Pain in the back and pelvis: pregnancy and post-partum.
Visiting with friends for their daughter’s 1st birthday this weekend. Talking with her, I found out that she has had a great deal of pain for the past few years. She has pretty constant pain on her left side, very low back into her buttock and the back of her thigh. She felt like this was just as good as she could expect to feel after having two children! I had to share my very strong opinion about how important it is that we see a pelvic physicals therapist after baby to rehab our abdominal and pelvic region to prevent problems such as the pelvic girdle pain she is experiencing.
Pelvic girdle pain is present in around 20-25% of women who are pregnant and 6-8% of women after delivery. Women typically experience pain near the sacroiliac joint (very low back), into the buttock, back of the thigh or pubic bone. It often is worse with sitting, coming up to standing, rolling in bed and prolonged walking or standing. The most common risk factors for developing pelvic girdle pain is a previous history of low back or pelvic pain, and having had multiple pregnancies or deliveries. Of course! What can we not blame on pregnancy and/or delivery of those sweet little things? They make our lives amazing, but leave our bodies like a war zone, and we are left to just hope and pray that things heal as they should. If you are left with pain or incontinence, well that is just the price you pay to have children, right? Wrong!
If you are experiencing pain very low in your back, almost at the top of your buttock, over those “dimples” that you see over the sacroiliac joint, then you may have pelvic girdle pain. Pelvic girdle pain is the name for any pain that is in the pubic, sacroiliac, buttock or thigh region. It is more common in women, especially in the childbearing years during pregnancy and after baby. Usually women begin to experience it between 24 and 32 weeks into their pregnancy. If you experience it during pregnancy you may deliver and it goes away completely, or it may linger. The good news is physical therapy is a great treatment for it, and you don’t have to listen to the “well, you are pregnant” excuses from those around you. Especially after baby. Don’t let them convince you that you can’t expect to feel good after having children. You can! A women’s health physical therapist can get you there.
So what causes pelvic girdle pain during pregnancy and post-partum? Not to harp on previous topics, but that “core” musculature that we seem to keep talking about blog after blog applies here too. It isn’t just your pelvic floor muscles that are impacted by pregnancy and delivery. The abdominal wall is compromised greatly to accommodate that bundle of joy that has taken over your body. The diaphragm is strained due to the changes in the size of your rib cage and forced to work harder (which is why you feel out of breath more easily). Your Lumbar spine accommodates the changes too, by appearing more “curved” like your belly is pulling it forward. So the “core” muscle function is greatly reduced during those nine months. After the battle of labor and delivery (even if you have a C-section) we are a floppy mess! We have all been there, somewhere between 2-6 weeks after delivery, standing in front of the mirror when you get up the nerve to look at yourself naked, or in your panties thinking “ugh, what happened to my body!?”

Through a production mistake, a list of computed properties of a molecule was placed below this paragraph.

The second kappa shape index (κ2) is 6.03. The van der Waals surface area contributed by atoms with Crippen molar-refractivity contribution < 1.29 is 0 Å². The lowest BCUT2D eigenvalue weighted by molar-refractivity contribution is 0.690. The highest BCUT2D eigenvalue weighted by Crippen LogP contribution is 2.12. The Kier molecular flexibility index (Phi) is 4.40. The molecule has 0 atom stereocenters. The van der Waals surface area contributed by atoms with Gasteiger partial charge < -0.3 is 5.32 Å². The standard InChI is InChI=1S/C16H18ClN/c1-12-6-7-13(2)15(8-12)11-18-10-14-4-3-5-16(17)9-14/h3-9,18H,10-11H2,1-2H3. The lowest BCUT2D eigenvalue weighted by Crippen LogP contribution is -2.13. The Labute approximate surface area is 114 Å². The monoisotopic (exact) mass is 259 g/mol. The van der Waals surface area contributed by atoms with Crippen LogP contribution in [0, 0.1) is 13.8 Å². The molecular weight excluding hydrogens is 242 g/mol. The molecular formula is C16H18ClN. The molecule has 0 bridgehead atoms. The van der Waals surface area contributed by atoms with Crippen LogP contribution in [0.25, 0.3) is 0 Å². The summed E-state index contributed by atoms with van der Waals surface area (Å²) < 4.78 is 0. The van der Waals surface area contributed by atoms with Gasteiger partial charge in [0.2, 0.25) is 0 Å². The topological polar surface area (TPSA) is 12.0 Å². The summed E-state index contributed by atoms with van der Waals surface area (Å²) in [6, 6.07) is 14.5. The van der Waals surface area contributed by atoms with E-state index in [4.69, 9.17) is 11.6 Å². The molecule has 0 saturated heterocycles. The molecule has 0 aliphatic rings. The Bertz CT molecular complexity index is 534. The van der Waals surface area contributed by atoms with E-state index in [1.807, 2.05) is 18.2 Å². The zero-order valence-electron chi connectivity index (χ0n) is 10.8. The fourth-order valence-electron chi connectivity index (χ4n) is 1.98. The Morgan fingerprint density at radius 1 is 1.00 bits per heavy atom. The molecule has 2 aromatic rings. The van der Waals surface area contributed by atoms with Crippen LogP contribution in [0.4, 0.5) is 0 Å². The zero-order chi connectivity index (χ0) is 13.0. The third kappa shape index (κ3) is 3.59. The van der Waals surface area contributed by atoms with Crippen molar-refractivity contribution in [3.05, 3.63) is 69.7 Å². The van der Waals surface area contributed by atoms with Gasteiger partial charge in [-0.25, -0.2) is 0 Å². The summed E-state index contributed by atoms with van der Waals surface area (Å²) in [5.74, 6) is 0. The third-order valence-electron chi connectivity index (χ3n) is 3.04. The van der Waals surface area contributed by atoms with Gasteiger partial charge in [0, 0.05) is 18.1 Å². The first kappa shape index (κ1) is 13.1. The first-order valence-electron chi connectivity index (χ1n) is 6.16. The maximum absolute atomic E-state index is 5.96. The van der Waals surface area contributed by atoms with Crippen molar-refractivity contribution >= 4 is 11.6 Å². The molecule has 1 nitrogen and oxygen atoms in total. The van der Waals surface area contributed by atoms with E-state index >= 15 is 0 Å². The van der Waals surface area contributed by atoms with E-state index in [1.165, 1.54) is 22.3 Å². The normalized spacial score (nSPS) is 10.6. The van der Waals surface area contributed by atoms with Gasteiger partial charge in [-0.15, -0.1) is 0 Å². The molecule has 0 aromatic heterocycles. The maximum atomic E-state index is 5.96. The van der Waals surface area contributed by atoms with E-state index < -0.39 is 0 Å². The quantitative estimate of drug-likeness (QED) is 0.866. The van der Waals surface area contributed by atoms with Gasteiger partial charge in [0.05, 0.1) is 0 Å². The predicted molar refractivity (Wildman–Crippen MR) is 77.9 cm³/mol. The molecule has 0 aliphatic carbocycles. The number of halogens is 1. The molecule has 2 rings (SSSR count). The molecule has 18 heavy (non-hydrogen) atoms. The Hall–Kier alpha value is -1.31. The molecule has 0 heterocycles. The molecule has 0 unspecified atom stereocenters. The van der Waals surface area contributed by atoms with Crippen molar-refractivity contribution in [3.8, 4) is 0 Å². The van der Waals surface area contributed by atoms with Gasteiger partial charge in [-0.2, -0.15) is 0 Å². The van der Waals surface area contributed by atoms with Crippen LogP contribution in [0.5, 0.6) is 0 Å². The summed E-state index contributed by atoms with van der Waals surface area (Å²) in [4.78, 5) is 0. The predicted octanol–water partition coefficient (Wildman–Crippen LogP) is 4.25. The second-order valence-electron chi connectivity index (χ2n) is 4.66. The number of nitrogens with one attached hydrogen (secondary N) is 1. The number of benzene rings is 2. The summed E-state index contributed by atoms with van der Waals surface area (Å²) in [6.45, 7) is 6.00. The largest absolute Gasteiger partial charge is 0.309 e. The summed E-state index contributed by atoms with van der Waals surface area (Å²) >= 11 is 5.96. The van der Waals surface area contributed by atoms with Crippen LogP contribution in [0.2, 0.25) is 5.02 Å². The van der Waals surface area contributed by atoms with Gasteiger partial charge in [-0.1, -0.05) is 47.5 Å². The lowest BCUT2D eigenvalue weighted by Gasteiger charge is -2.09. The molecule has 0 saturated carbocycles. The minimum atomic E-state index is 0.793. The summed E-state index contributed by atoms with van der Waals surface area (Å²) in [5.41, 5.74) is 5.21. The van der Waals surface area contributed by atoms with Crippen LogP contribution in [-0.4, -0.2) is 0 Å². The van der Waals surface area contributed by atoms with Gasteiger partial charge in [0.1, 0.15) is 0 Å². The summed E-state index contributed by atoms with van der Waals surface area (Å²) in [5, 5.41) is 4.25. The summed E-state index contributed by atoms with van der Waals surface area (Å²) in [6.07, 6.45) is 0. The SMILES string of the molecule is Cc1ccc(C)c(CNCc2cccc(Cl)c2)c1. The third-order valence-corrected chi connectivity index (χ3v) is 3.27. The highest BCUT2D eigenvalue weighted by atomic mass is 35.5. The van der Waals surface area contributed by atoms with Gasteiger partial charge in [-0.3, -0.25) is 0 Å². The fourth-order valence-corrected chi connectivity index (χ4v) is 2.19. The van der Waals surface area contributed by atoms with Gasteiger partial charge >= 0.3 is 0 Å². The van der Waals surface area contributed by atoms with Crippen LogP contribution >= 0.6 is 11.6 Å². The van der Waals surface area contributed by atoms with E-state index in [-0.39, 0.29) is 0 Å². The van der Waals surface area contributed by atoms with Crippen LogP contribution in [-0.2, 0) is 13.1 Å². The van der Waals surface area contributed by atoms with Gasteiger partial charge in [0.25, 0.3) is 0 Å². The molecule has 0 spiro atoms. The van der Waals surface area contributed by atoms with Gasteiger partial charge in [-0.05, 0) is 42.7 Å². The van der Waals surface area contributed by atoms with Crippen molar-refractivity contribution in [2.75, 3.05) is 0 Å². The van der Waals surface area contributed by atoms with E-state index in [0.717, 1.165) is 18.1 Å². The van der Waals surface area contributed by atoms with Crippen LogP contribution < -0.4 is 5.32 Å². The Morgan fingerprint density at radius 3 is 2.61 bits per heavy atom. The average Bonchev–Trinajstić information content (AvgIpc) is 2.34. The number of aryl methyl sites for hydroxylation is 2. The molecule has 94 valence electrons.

With the changes in hormone levels during pregnancy and after baby our musculoskeletal system is provided the ability to move and flex to allow for delivery. This sets up the pelvic girdle for possible problems during this time in our lives. Ligaments must accommodate the joint laxity that the hormones provide. The muscles and ligaments are also under significant stress during pregnancy due to carrying 25-45 extra pounds. This changes our biomechanics significantly. Our center of gravity is shifted from a more central location through the pubic symphysis to a more anterior location, which pulls us forward and forces adaptations at the head and neck, spine, pelvis and hips and knees.
Often, treatment for pelvic girdle pain is just 4-6 weeks of therapy. After evaluating your body and determining the cause of your dysfunction, your physical therapist will design a treatment plan of care to fit your needs. This may include manual therapy, strengthening, a lot of education regarding labor and delivery positioning and posture. We will spend time discussing the importance of care of your scar if you had a tear or episiotomy. We will discuss posture, and body mechanics when caring for baby and breast feeding. And the most important topic of breathwork, mindfulness and meditation for self care.
Rehabilitation after baby is not a hope and prayer that you are one of the fortunate ones who don’t have a loose flabby tummy, back pain, incontinence or pain with sex. It is up to you to seek out help for these concerns. Unfortunately, our standards in the United States have not reached those in Europe where every woman sees a rehab specialist after baby to rebuild. Our society leaves us feeling as though we are blessed we only leak a little when we sneeze and that well, what more can we expect? I will tell you for certain, expect to get back to running, cycling, walking, swimming, jumping…whatever you want! I can help you get there! Don’t let it go, it is a fun and easy process of bringing balance back to your body so you can feel good again.
–Sarah Dominguez, PT, MSPT, CLT, WCS
This blog is here for your help. It is the opinion of a Licensed Physical Therapist. If you experience the symptoms addressed you should seek the help of a medical professional who can diagnose and develop a treatment plan that is individualized for you. If you enjoyed this blog, follow us on Instagram @thepelvicchronicles and like us on Facebook at Foundational Concepts for updates.